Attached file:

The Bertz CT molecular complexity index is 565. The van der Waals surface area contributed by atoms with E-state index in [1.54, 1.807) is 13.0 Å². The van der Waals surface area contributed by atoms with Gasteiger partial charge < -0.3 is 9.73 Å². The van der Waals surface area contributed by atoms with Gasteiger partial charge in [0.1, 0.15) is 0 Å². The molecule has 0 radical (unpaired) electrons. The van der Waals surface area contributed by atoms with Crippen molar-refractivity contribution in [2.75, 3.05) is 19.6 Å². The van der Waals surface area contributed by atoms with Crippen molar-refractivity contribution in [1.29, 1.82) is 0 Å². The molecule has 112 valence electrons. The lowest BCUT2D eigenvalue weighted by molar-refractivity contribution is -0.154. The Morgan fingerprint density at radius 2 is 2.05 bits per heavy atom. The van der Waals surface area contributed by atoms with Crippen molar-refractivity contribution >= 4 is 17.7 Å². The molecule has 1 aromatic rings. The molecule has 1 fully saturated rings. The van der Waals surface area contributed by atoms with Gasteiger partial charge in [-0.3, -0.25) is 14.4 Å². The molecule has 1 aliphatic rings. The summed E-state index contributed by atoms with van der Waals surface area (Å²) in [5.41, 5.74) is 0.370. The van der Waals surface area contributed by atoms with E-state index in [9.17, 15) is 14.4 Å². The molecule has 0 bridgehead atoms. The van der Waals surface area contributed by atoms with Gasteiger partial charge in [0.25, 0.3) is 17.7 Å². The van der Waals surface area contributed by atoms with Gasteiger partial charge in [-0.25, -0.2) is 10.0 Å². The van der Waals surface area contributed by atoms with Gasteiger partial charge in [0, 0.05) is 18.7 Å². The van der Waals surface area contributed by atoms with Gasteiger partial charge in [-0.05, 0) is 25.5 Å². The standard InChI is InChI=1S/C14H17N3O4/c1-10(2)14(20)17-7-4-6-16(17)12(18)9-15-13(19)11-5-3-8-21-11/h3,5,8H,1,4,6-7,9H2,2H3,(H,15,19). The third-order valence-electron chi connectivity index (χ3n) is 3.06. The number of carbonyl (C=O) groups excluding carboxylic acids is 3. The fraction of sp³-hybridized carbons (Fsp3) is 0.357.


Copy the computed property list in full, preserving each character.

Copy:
The Bertz CT molecular complexity index is 565. The van der Waals surface area contributed by atoms with E-state index in [1.54, 1.807) is 13.0 Å². The van der Waals surface area contributed by atoms with Gasteiger partial charge < -0.3 is 9.73 Å². The van der Waals surface area contributed by atoms with Gasteiger partial charge in [0.1, 0.15) is 0 Å². The molecule has 0 radical (unpaired) electrons. The van der Waals surface area contributed by atoms with Crippen molar-refractivity contribution in [2.75, 3.05) is 19.6 Å². The van der Waals surface area contributed by atoms with Crippen molar-refractivity contribution in [1.29, 1.82) is 0 Å². The molecule has 112 valence electrons. The lowest BCUT2D eigenvalue weighted by molar-refractivity contribution is -0.154. The Morgan fingerprint density at radius 2 is 2.05 bits per heavy atom. The van der Waals surface area contributed by atoms with Crippen molar-refractivity contribution >= 4 is 17.7 Å². The molecule has 1 aromatic rings. The molecule has 1 fully saturated rings. The van der Waals surface area contributed by atoms with Gasteiger partial charge in [-0.3, -0.25) is 14.4 Å². The molecule has 1 aliphatic rings. The summed E-state index contributed by atoms with van der Waals surface area (Å²) in [5.41, 5.74) is 0.370. The van der Waals surface area contributed by atoms with E-state index in [9.17, 15) is 14.4 Å². The molecule has 0 bridgehead atoms. The van der Waals surface area contributed by atoms with Gasteiger partial charge in [0.25, 0.3) is 17.7 Å². The van der Waals surface area contributed by atoms with Gasteiger partial charge in [-0.25, -0.2) is 10.0 Å². The van der Waals surface area contributed by atoms with Gasteiger partial charge in [0, 0.05) is 18.7 Å². The van der Waals surface area contributed by atoms with Gasteiger partial charge in [-0.05, 0) is 25.5 Å². The standard InChI is InChI=1S/C14H17N3O4/c1-10(2)14(20)17-7-4-6-16(17)12(18)9-15-13(19)11-5-3-8-21-11/h3,5,8H,1,4,6-7,9H2,2H3,(H,15,19). The third-order valence-electron chi connectivity index (χ3n) is 3.06. The number of carbonyl (C=O) groups excluding carboxylic acids is 3. The fraction of sp³-hybridized carbons (Fsp3) is 0.357.